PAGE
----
As one of the older towns in Vilas County, Arbor Vitae was established in the 1890s, shortly after Vilas became a county in 1893.
Today Arbor Vitae is the center of a flourishing tourist industry and is home to a wide variety of accommodations – resorts, cottages, private homes, hotel/motels, bed and breakfasts and campgrounds.
Area attractions include wildlife parks, live theater, antique shops and events. Unique shopping, many fine area restaurants, golf courses and endless outdoor recreational opportunities also offer four-season fun in the Northwoods.
Abandoned railroad right-of-ways and many logging roads provide an extensive trail system now used for recreational purposes such as snowmobiling in the winter and hiking and biking during the spring, summer and fall.
Vilas County Sheriff's Department
330 Court Street
Eagle River, WI 54521
Town of Arbor Vitae
10675 Big Arbor Vitae Drive
Arbor Vitae, WI 54568
Arbor Vitae has approximately 3,153 year-round residents, which jumps to many more during the summer months. Consisting of approximately 61.5 square miles, Arbor Vitae is part of the Lakeland area, which is considered to have one of the largest concentrations of fresh water bodies in the world.
Approximately 82 percent of Arbor Vitae is owned by federal, state and county interests and is not available for private sale, ensuring an enviable recreational environment for all future generations. The natural resources of the area are managed by the Wisconsin Department of Natural Resources for the benefit of public and private enterprise.
Arbor Vitae town board meetings are held every first and third Wednesday of each month at 7 p.m. in the community room of the town hall. The Town of Arbor Vitae is governed by a town chairman and a four-person board of supervisors.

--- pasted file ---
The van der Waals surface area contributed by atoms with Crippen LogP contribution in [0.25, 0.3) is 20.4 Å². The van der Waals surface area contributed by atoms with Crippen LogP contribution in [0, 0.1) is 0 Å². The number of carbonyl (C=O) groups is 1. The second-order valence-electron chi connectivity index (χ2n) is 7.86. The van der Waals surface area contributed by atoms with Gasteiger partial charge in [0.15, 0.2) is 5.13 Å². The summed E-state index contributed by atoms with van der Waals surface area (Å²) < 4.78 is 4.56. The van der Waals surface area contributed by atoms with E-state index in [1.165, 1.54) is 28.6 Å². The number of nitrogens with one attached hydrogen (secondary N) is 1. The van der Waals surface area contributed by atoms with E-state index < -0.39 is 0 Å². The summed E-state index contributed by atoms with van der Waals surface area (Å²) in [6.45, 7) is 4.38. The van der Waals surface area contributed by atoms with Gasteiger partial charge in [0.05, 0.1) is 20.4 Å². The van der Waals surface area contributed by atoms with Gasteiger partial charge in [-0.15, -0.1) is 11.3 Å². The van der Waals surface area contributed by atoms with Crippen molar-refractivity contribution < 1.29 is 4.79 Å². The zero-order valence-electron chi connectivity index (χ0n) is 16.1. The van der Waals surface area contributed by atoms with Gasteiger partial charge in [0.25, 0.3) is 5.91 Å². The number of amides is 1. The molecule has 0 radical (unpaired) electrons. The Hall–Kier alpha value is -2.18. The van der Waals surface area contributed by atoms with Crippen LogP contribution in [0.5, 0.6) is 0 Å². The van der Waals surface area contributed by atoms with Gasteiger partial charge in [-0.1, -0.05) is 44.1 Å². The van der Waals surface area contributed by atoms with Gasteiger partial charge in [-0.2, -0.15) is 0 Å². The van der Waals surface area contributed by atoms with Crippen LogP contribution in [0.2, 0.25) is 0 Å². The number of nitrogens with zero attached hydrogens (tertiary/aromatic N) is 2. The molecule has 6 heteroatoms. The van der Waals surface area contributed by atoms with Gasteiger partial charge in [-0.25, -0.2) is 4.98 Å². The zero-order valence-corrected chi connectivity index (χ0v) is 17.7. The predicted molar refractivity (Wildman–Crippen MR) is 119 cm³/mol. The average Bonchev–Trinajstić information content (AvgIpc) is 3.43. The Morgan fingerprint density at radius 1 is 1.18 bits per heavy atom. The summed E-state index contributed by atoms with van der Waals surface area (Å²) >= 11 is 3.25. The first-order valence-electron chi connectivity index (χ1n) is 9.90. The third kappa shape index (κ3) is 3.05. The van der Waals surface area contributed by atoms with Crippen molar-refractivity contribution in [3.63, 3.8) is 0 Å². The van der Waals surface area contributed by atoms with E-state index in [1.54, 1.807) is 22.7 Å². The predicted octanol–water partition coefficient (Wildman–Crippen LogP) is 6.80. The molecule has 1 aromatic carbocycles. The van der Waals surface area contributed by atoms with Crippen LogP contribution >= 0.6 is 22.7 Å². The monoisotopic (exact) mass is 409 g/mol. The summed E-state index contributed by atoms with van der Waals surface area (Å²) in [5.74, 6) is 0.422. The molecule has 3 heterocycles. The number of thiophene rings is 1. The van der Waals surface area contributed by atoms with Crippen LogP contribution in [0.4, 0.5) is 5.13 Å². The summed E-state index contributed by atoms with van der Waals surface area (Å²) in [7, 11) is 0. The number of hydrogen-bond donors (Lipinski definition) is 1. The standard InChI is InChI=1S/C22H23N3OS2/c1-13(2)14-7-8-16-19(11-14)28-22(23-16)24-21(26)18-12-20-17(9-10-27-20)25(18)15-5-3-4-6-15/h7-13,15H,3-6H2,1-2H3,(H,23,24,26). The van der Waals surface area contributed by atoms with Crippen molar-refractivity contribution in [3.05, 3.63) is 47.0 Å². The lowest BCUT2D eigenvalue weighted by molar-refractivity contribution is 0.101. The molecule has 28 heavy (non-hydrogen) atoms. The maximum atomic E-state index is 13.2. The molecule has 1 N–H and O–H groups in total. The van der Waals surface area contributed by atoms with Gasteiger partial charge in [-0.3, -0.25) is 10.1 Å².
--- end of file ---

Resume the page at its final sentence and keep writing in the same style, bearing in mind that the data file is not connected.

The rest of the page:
The Arbor Vitae Town Hall is located at 10675 Big Arbor Vitae Drive in Arbor Vitae. The town hall houses the town offices and meeting rooms. The fire department is located across the street at 10672 Big Arbor Vitae Drive. Arbor Vitae is serviced by the Vilas County Sheriff’s Department.
The towns of Arbor Vitae and Woodruff are considered the “Crossroads of the North,” where Highways 51, 47 and 70 join.
Both towns boast a rich logging history. Primitive, roughly constructed dams were built in the mid 1800s to back up water levels on area chains of lakes to form waterways for the conveyance of timber.
The lumberjack era provided colorful history! Late fall brought the “jacks” to the lumber camps ready for hard work and the constant companionship of fellow lumberjacks. During the fall and cold winter, the jacks had little or no other social interaction.
The lumberjack’s day began at daybreak when he heard the call “daylight in the swamp,” and knew it was time to rise. The gabriel (dinner horn) blared at 6 a.m. announcing breakfast. The jacks raced to the cook shack where they took the same place at the same table every day. As it was considered a waste of time to talk during meals, every meal was quietly devoured. Chewing food was also discouraged, another time consuming activity, so lumberjacks learned to bolt their food rather than chew it.
The lumberjacks put in thirteen hour days and earned from $18 to $30 per month. During spring when the rivers thawed and the logs were harvested, the lumberjacks left the camps and headed for town. These were truly “party animals.” Singing and dancing were other well-loved pastimes of the men, and little could stop them from pursuing their fun. When the bar halls lacked enough women for partners, the lumberjacks simply danced with each other.
In 1953, sixteen children in a mathematics class were responsible for the monumental biggest penny in the world. This replica of a 1953 Lincoln penny (made of concrete) is ten feet in diameter, eighteen inches thick and weighs in at 17,452 pounds. It stands on the grounds of the former Arbor Vitae-Woodruff School and symbolizes one million, seven hundred thousand pennies.
Seventeen thousand dollars wasn’t kids stuff in 1953. That is the net contribution collected by the first Million Penny Parade for the building fund of the Lakeland Memorial Hospital. The hospital, located in Woodruff, near the junction with Hwys. 47 and 51, was named “Doctor Kate’s Hospital.”
Dr. Kate Newcomb was available summer or winter, sunshine or storm, by auto or on snowshoes. Dr. Kate served everyone, alike. Her pay might have been a check from a city bank or a beaded buckskin garment, a load of cord wood or a sack of potatoes. As more and more people frequented the Northwoods, Dr. Kate’s expanding practice demanded more and more use of hospital care. It was this need that demanded the new hospital.